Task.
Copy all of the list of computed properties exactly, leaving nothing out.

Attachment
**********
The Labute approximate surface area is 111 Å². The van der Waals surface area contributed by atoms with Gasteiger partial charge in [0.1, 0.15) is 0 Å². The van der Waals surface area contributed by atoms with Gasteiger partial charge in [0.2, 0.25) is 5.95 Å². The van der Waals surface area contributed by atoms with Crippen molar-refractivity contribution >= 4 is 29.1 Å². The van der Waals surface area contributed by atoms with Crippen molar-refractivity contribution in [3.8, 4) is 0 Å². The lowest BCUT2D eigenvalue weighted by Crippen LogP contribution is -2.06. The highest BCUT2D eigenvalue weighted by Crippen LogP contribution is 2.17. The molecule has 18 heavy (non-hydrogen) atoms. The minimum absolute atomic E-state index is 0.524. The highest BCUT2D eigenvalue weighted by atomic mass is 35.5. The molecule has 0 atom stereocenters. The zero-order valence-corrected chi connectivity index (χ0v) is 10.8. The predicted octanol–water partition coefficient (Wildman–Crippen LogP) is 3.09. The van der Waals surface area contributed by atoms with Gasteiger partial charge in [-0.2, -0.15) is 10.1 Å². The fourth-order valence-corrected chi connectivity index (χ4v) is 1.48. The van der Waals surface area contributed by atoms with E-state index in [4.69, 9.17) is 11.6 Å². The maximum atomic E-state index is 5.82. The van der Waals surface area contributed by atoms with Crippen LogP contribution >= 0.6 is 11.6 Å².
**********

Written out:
The Labute approximate surface area is 111 Å². The van der Waals surface area contributed by atoms with Gasteiger partial charge in [0.1, 0.15) is 0 Å². The van der Waals surface area contributed by atoms with Gasteiger partial charge in [0.2, 0.25) is 5.95 Å². The van der Waals surface area contributed by atoms with Crippen molar-refractivity contribution >= 4 is 29.1 Å². The van der Waals surface area contributed by atoms with Crippen molar-refractivity contribution in [3.8, 4) is 0 Å². The lowest BCUT2D eigenvalue weighted by Crippen LogP contribution is -2.06. The highest BCUT2D eigenvalue weighted by Crippen LogP contribution is 2.17. The molecule has 18 heavy (non-hydrogen) atoms. The minimum absolute atomic E-state index is 0.524. The highest BCUT2D eigenvalue weighted by atomic mass is 35.5. The molecule has 0 atom stereocenters. The zero-order valence-corrected chi connectivity index (χ0v) is 10.8. The predicted octanol–water partition coefficient (Wildman–Crippen LogP) is 3.09. The van der Waals surface area contributed by atoms with Gasteiger partial charge in [-0.2, -0.15) is 10.1 Å². The fourth-order valence-corrected chi connectivity index (χ4v) is 1.48. The van der Waals surface area contributed by atoms with E-state index in [4.69, 9.17) is 11.6 Å². The maximum atomic E-state index is 5.82. The van der Waals surface area contributed by atoms with Crippen LogP contribution >= 0.6 is 11.6 Å².